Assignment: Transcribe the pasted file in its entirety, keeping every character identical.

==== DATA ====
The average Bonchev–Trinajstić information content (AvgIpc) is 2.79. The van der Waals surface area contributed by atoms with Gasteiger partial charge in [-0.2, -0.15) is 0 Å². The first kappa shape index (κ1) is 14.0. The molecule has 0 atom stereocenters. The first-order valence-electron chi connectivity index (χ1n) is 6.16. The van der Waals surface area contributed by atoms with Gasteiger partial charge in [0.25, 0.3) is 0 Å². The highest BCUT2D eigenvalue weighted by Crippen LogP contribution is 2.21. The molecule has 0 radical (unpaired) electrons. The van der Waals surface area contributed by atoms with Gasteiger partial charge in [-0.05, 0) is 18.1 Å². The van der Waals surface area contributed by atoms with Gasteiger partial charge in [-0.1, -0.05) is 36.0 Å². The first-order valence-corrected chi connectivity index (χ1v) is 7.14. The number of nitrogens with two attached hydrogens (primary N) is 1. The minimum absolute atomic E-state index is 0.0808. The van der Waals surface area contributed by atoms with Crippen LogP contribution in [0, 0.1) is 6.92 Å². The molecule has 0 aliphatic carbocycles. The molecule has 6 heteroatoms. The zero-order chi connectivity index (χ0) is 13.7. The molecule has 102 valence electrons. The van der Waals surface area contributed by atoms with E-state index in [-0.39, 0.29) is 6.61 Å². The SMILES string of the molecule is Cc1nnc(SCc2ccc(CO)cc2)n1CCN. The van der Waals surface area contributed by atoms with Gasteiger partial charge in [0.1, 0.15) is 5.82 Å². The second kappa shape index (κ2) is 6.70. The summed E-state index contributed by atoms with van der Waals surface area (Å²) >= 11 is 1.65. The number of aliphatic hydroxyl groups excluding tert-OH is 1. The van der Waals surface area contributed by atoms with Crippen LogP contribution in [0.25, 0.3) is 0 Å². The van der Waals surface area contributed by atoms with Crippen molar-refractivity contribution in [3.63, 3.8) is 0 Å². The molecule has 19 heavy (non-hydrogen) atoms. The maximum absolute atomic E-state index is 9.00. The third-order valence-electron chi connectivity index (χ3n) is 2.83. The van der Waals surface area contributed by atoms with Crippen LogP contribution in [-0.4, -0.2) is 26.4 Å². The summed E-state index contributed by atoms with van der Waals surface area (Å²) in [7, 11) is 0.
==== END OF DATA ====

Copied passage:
The average Bonchev–Trinajstić information content (AvgIpc) is 2.79. The van der Waals surface area contributed by atoms with Gasteiger partial charge in [-0.2, -0.15) is 0 Å². The first kappa shape index (κ1) is 14.0. The molecule has 0 atom stereocenters. The first-order valence-electron chi connectivity index (χ1n) is 6.16. The van der Waals surface area contributed by atoms with Gasteiger partial charge in [0.25, 0.3) is 0 Å². The highest BCUT2D eigenvalue weighted by Crippen LogP contribution is 2.21. The molecule has 0 radical (unpaired) electrons. The van der Waals surface area contributed by atoms with Gasteiger partial charge in [-0.05, 0) is 18.1 Å². The van der Waals surface area contributed by atoms with Gasteiger partial charge in [-0.1, -0.05) is 36.0 Å². The first-order valence-corrected chi connectivity index (χ1v) is 7.14. The number of nitrogens with two attached hydrogens (primary N) is 1. The minimum absolute atomic E-state index is 0.0808. The van der Waals surface area contributed by atoms with Crippen LogP contribution in [0, 0.1) is 6.92 Å². The molecule has 0 aliphatic carbocycles. The molecule has 6 heteroatoms. The zero-order chi connectivity index (χ0) is 13.7. The molecule has 102 valence electrons. The van der Waals surface area contributed by atoms with E-state index in [-0.39, 0.29) is 6.61 Å². The SMILES string of the molecule is Cc1nnc(SCc2ccc(CO)cc2)n1CCN. The van der Waals surface area contributed by atoms with Gasteiger partial charge in [0.1, 0.15) is 5.82 Å². The second kappa shape index (κ2) is 6.70. The summed E-state index contributed by atoms with van der Waals surface area (Å²) >= 11 is 1.65. The number of aliphatic hydroxyl groups excluding tert-OH is 1. The van der Waals surface area contributed by atoms with Crippen LogP contribution in [0.25, 0.3) is 0 Å². The van der Waals surface area contributed by atoms with Crippen molar-refractivity contribution in [3.63, 3.8) is 0 Å². The molecule has 19 heavy (non-hydrogen) atoms. The maximum absolute atomic E-state index is 9.00. The third-order valence-electron chi connectivity index (χ3n) is 2.83. The van der Waals surface area contributed by atoms with Crippen LogP contribution in [-0.4, -0.2) is 26.4 Å². The summed E-state index contributed by atoms with van der Waals surface area (Å²) in [7, 11) is 0.